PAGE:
General transcription factors, activators, and repressors interact to regulate the transcription of eukaryotic DNA into RNA.
In four lectures, Nobel laureate Thomas R. Cech, PhD, discusses the ability of RNA to act as more than just an intermediary between DNA and proteins.
Cellular enzymes are catalysts that tame reactions by accelerating them, lending specificity, and regulating their time and place.
Discovery of RNA's catalytic activity led to unexpected spin-offs, including a new scenario for the origin of life.
Studies of RNA catalytic centers have revealed much about their structure and mode of action.
The chromosome ends, or telomeres, are necessary for DNA stability and replication.
RNA interference is an exciting new research tool for shutting down genes. It could also yield new medical treatments.
Topics include: Gene expression, RNA structure and function, transcription, RNA processing, translation, and post-translational events.
DVD chapter lists from the 1995 Holiday Lectures on Science, The Double Life of RNA.
A 3D model of the dengue virus reveals a shape like a soccer ball with an outer coating of glycoproteins.
Fluorescence microscopy reveals bacterial communities in human dental plaque.
HIV's reverse transcriptase mistakes AZT for thymidine. Once incorporated, AZT stops reverse transcription.
RNA is an information molecule that can also function as an enzyme. Learn about the many different forms that RNA can take.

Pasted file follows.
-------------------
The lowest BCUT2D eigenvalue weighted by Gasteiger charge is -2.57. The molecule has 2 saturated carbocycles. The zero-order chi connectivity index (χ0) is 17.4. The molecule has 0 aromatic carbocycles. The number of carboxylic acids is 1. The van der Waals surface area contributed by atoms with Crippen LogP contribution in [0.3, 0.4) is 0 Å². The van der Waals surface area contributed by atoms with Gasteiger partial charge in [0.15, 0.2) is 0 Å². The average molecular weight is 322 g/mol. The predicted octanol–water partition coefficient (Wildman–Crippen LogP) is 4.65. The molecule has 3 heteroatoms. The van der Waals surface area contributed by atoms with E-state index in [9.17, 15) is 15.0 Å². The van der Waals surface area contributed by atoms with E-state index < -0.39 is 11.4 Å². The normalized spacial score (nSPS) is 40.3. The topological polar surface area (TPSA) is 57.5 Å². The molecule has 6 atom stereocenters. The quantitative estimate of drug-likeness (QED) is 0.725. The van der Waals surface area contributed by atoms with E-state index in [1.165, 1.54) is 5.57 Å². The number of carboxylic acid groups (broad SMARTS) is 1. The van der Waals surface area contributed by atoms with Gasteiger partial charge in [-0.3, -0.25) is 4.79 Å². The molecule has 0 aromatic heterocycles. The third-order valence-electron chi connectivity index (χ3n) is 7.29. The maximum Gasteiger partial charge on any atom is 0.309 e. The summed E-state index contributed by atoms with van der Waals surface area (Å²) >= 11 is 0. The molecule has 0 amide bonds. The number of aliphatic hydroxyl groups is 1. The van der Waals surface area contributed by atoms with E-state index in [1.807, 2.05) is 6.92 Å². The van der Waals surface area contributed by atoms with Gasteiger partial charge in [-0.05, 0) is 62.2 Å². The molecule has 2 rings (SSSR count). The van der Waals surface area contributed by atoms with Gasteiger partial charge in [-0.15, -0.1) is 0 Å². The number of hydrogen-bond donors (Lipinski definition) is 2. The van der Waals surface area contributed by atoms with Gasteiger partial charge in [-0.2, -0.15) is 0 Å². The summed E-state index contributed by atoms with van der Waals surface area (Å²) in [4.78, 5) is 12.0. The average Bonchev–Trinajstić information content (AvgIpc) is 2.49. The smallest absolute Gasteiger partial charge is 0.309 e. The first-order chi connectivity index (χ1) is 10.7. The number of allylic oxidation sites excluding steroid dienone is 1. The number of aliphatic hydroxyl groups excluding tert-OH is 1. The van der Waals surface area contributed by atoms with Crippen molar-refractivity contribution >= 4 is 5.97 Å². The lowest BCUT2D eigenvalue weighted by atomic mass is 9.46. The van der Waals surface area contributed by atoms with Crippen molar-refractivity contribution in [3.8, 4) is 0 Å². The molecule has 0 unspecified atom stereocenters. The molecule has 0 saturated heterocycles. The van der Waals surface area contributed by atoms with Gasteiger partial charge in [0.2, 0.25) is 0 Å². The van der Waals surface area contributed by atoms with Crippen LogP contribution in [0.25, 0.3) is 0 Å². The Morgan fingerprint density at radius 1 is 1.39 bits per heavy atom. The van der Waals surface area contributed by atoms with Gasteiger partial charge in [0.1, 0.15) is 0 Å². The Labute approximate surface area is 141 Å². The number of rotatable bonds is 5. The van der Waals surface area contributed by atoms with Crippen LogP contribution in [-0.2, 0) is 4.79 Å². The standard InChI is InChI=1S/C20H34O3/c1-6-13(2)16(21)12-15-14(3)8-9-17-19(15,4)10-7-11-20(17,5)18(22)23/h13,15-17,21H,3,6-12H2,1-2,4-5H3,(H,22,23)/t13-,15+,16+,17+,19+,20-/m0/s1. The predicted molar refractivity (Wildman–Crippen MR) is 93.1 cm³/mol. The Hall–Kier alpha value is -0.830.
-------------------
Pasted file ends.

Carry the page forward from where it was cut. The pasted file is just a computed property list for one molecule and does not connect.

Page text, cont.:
Since RNA is single-stranded, it can fold upon itself and form structures that are protein-like in both appearance and functionality.
Listen to past HHMI President Dr. Thomas Cech discussing his Nobel Prize-winning discovery of RNA's catalytic properties.
Once a gene has been transcribed into messenger RNA (mRNA), it is edited in a process called splicing. Noncoding regions called introns are removed, leaving protein-coding regions called exons.
The ribosome is a molecular factory that translates the genetic information in RNA into a string of amino acids that becomes a protein. Inside the ribosome, the genetic code of the RNA is read three letters at a time and compared with the corresponding code on a transfer molecule. When a match...
Messenger RNA (mRNA) carries DNA's genetic information to the ribosome, where it is translated into a sequence of amino acids. mRNA is fed into the ribosome, and it is positioned so that it can be read in groups of three letters, known as codons. Each mRNA codon is matched against the transfer...